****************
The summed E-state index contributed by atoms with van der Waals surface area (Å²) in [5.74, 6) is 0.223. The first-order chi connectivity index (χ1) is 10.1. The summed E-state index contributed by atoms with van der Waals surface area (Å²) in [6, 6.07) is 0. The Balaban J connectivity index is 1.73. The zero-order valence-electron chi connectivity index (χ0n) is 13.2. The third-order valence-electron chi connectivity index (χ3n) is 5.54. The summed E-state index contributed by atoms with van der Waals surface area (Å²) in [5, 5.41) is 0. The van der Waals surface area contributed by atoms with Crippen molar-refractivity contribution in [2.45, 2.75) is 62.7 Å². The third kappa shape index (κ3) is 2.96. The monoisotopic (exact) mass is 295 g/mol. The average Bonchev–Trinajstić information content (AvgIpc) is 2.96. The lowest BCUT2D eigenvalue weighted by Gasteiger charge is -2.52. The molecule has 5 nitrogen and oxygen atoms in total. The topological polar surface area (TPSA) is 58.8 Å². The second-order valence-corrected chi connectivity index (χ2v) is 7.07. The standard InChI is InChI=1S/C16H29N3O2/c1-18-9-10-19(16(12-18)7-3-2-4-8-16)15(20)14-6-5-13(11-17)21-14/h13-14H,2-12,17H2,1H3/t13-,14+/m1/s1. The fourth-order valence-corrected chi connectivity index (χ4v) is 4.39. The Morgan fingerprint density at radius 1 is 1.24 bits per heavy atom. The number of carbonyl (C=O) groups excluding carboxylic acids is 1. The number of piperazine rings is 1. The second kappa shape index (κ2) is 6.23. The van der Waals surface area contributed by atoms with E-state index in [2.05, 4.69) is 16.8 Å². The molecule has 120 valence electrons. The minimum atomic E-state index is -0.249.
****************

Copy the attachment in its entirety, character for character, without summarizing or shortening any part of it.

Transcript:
The summed E-state index contributed by atoms with van der Waals surface area (Å²) in [5.74, 6) is 0.223. The first-order chi connectivity index (χ1) is 10.1. The summed E-state index contributed by atoms with van der Waals surface area (Å²) in [6, 6.07) is 0. The Balaban J connectivity index is 1.73. The zero-order valence-electron chi connectivity index (χ0n) is 13.2. The third-order valence-electron chi connectivity index (χ3n) is 5.54. The summed E-state index contributed by atoms with van der Waals surface area (Å²) in [5, 5.41) is 0. The van der Waals surface area contributed by atoms with Crippen molar-refractivity contribution in [2.45, 2.75) is 62.7 Å². The third kappa shape index (κ3) is 2.96. The monoisotopic (exact) mass is 295 g/mol. The average Bonchev–Trinajstić information content (AvgIpc) is 2.96. The lowest BCUT2D eigenvalue weighted by Gasteiger charge is -2.52. The molecule has 5 nitrogen and oxygen atoms in total. The topological polar surface area (TPSA) is 58.8 Å². The second-order valence-corrected chi connectivity index (χ2v) is 7.07. The standard InChI is InChI=1S/C16H29N3O2/c1-18-9-10-19(16(12-18)7-3-2-4-8-16)15(20)14-6-5-13(11-17)21-14/h13-14H,2-12,17H2,1H3/t13-,14+/m1/s1. The fourth-order valence-corrected chi connectivity index (χ4v) is 4.39. The Morgan fingerprint density at radius 1 is 1.24 bits per heavy atom. The number of carbonyl (C=O) groups excluding carboxylic acids is 1. The number of piperazine rings is 1. The second kappa shape index (κ2) is 6.23. The van der Waals surface area contributed by atoms with E-state index in [2.05, 4.69) is 16.8 Å². The molecule has 120 valence electrons. The minimum atomic E-state index is -0.249.